In 1961, it was another adaptation from Broadway that landed her the role originated on stage by Chita Rivera: Anita, the sister of Maria, the Puerto Rican girl who falls for Tony, a European American, in the Leonard Bernstein/Stephen Sondheim musical, West Side Story. It was a modern day re-tooling of Romeo & Juliet on many levels that included several “if only” moments in which individual decisions and actions lead to heartbreaking tragedy. And it was set on the hardscrabble streets of New York where prejudice and real ethnic tensions were playing out.

Moreno won a Best Supporting Actress Oscar for her star turn as Anita, who, like Moreno’s mom. was a seamstress. Moreno was the only actual Latina in main triumvirate of Puerto Rican characters: Anita, Maria (Natalie Wood, a Russian-American), and Bernardo (George Chakiris, son of Greek immigrants).

IMDB will give you a sense of the amazing list of movies that followed — and keep coming — since her Oscar.

Moreno gives, gives, and gives some more. She’s tremendously dedicated to the importance of education and that much-ballyhooed concept of ‘Leave no child behind.’ That’s the reason she signed on to star in PBS’ Electric Company, which lasted six seasons, ending its run in 1977 but living on in repeats. The show emphasized reading and grammar for a post-Sesame Street, elementary school audience. Speaking of Sesame Street, one of her Emmys came for her work on The Muppet Show in 1977. The other was for The Rockford Files.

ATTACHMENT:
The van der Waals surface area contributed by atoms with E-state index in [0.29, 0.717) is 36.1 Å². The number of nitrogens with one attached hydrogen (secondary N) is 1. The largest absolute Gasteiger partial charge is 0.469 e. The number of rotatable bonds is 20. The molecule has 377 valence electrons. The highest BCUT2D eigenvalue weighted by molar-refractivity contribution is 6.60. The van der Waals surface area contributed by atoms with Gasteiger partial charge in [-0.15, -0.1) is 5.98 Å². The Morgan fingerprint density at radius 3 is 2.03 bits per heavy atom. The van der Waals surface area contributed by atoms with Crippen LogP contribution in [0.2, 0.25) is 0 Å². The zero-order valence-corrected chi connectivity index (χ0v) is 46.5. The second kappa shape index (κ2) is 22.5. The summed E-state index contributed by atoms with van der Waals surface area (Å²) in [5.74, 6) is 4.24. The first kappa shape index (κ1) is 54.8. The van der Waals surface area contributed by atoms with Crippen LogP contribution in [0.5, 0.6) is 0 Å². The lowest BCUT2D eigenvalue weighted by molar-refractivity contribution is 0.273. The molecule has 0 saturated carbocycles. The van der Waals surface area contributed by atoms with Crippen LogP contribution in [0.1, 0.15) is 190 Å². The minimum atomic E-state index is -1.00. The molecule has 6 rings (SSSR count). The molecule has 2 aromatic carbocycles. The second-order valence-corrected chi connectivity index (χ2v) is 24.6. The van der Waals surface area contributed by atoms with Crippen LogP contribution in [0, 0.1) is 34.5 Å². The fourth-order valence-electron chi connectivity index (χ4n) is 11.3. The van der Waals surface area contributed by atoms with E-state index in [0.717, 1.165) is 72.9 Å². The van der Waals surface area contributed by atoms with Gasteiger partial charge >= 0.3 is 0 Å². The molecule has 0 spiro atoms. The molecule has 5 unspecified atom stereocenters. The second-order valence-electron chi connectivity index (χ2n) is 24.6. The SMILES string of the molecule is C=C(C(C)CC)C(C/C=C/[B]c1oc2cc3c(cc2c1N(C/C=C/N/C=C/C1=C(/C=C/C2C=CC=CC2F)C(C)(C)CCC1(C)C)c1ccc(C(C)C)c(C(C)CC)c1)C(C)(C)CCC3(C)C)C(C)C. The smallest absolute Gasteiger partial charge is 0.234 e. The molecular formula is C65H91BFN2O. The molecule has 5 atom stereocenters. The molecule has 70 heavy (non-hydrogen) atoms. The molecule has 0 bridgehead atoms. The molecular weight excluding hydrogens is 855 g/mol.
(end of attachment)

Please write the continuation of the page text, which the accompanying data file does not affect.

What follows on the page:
In 2011, a year after the death of her cardiologist husband, Leonard Gordon, with whom she had one daughter, Fernanda Luisa Gordon, her book , “Rita Moreno: A Memoir” was released, hitting the New York Times bestseller list.

Talk about a tell all! Moreno, as she does on stage and screen, the big one and the small, let it all hang out, including her eight-year tortuous affair with Marlon Brando when he was about the hunkiest stud in Hollywood, and her pas de deux with Elvis. Wow.

Moreno and Brando met on the set of the film, “Desiree,” in 1954. He was 30. She: 22.

“Just meeting him that first day sent my body temperature skyrocketing as though I had been dropped into a very hot bath, and I went into a full-body blush. It was the sort of rush that inspires poetry and songs,” she wrote.

The affair didn’t end well. Brando was a serial womanizer, Moreno went through a botched abortion, and, after taking a handful of sleeping pills to kill herself, woke from a coma and decided to leave him behind.


She has long fought against stereotypical roles for Latino actors and her accomplishments have inspired her fellow performers and her fans on too many levels to count.

Among them, “Jane the Virgin” star Gina Rodriguez, who pushed to have the star appear in the hit television series.

“Apparently, Gina’s always wanted to work with me. Apparently I symbolize a lot of wonderful things to her,” a flattered Moreno told Entertainment Weekly .

Moreno is now a door buster for older actresses, who often feel cast aside in Hollywood. She and the great Gena Rowlands, 84. attacked the issue head on when they appeared together in last year’s “Six dance lessons in six weeks.”

John A. Oswald is editor-at-large of Metro.US.